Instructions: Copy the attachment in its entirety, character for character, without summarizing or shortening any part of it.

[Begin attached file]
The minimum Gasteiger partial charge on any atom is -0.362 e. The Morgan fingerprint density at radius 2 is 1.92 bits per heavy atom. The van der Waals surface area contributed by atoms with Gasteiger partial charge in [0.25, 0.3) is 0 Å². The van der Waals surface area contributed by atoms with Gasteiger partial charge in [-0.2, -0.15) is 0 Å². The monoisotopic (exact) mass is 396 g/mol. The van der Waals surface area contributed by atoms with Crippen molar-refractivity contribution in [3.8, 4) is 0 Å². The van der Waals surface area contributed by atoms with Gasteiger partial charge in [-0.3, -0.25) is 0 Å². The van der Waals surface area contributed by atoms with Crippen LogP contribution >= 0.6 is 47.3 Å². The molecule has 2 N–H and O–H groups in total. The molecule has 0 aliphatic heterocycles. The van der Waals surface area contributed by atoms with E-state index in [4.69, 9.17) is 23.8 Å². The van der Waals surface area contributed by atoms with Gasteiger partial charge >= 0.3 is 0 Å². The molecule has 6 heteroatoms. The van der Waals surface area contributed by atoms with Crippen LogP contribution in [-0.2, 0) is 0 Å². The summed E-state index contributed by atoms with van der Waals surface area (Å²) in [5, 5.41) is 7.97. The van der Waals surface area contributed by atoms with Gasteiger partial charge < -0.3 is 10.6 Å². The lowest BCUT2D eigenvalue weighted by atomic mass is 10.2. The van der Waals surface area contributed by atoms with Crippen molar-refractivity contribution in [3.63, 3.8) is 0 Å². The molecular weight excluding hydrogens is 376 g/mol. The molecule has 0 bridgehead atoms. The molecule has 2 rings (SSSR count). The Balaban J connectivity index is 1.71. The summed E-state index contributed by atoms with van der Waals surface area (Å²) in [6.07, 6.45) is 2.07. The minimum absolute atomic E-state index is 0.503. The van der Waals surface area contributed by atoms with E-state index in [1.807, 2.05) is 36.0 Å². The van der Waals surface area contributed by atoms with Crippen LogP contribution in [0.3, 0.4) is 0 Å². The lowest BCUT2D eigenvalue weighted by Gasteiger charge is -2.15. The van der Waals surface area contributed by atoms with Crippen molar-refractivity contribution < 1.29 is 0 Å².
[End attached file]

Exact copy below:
The minimum Gasteiger partial charge on any atom is -0.362 e. The Morgan fingerprint density at radius 2 is 1.92 bits per heavy atom. The van der Waals surface area contributed by atoms with Gasteiger partial charge in [0.25, 0.3) is 0 Å². The van der Waals surface area contributed by atoms with Gasteiger partial charge in [-0.2, -0.15) is 0 Å². The monoisotopic (exact) mass is 396 g/mol. The van der Waals surface area contributed by atoms with Crippen molar-refractivity contribution in [3.8, 4) is 0 Å². The van der Waals surface area contributed by atoms with Gasteiger partial charge in [-0.3, -0.25) is 0 Å². The van der Waals surface area contributed by atoms with Crippen LogP contribution >= 0.6 is 47.3 Å². The molecule has 2 N–H and O–H groups in total. The molecule has 0 aliphatic heterocycles. The van der Waals surface area contributed by atoms with E-state index in [4.69, 9.17) is 23.8 Å². The van der Waals surface area contributed by atoms with Gasteiger partial charge >= 0.3 is 0 Å². The molecule has 6 heteroatoms. The van der Waals surface area contributed by atoms with Crippen LogP contribution in [-0.2, 0) is 0 Å². The summed E-state index contributed by atoms with van der Waals surface area (Å²) in [5, 5.41) is 7.97. The van der Waals surface area contributed by atoms with Gasteiger partial charge < -0.3 is 10.6 Å². The lowest BCUT2D eigenvalue weighted by atomic mass is 10.2. The van der Waals surface area contributed by atoms with Crippen molar-refractivity contribution in [3.63, 3.8) is 0 Å². The molecular weight excluding hydrogens is 376 g/mol. The molecule has 0 bridgehead atoms. The molecule has 2 rings (SSSR count). The Balaban J connectivity index is 1.71. The summed E-state index contributed by atoms with van der Waals surface area (Å²) in [6.07, 6.45) is 2.07. The minimum absolute atomic E-state index is 0.503. The van der Waals surface area contributed by atoms with E-state index in [1.807, 2.05) is 36.0 Å². The van der Waals surface area contributed by atoms with Crippen LogP contribution in [0.3, 0.4) is 0 Å². The lowest BCUT2D eigenvalue weighted by Gasteiger charge is -2.15. The van der Waals surface area contributed by atoms with Crippen molar-refractivity contribution < 1.29 is 0 Å².